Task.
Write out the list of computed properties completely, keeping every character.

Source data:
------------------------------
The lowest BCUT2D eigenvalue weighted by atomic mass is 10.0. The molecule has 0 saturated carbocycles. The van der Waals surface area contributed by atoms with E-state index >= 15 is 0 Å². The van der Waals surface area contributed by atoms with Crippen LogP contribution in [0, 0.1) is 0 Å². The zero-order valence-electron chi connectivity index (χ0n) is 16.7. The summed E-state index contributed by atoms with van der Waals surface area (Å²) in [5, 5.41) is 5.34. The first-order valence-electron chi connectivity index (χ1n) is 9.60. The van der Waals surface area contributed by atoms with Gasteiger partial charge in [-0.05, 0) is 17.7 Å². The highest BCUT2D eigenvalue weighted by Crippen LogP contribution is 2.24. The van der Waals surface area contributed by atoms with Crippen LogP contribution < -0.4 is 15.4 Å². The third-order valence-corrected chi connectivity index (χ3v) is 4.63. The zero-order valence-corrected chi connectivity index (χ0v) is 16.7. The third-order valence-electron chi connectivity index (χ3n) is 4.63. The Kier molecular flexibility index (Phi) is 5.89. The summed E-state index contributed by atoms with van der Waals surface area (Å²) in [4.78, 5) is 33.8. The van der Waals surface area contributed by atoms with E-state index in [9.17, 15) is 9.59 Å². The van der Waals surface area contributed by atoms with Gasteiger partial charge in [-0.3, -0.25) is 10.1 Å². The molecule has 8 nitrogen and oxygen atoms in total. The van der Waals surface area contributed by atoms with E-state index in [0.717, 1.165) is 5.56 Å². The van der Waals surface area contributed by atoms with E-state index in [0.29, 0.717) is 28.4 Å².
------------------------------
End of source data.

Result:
The lowest BCUT2D eigenvalue weighted by atomic mass is 10.0. The molecule has 0 saturated carbocycles. The van der Waals surface area contributed by atoms with E-state index >= 15 is 0 Å². The van der Waals surface area contributed by atoms with Crippen LogP contribution in [0, 0.1) is 0 Å². The zero-order valence-electron chi connectivity index (χ0n) is 16.7. The summed E-state index contributed by atoms with van der Waals surface area (Å²) in [5, 5.41) is 5.34. The first-order valence-electron chi connectivity index (χ1n) is 9.60. The van der Waals surface area contributed by atoms with Gasteiger partial charge in [-0.05, 0) is 17.7 Å². The highest BCUT2D eigenvalue weighted by Crippen LogP contribution is 2.24. The van der Waals surface area contributed by atoms with Crippen LogP contribution < -0.4 is 15.4 Å². The third-order valence-corrected chi connectivity index (χ3v) is 4.63. The zero-order valence-corrected chi connectivity index (χ0v) is 16.7. The third-order valence-electron chi connectivity index (χ3n) is 4.63. The Kier molecular flexibility index (Phi) is 5.89. The summed E-state index contributed by atoms with van der Waals surface area (Å²) in [4.78, 5) is 33.8. The van der Waals surface area contributed by atoms with E-state index in [9.17, 15) is 9.59 Å². The van der Waals surface area contributed by atoms with Gasteiger partial charge in [-0.3, -0.25) is 10.1 Å². The molecule has 8 nitrogen and oxygen atoms in total. The van der Waals surface area contributed by atoms with E-state index in [0.717, 1.165) is 5.56 Å². The van der Waals surface area contributed by atoms with E-state index in [0.29, 0.717) is 28.4 Å².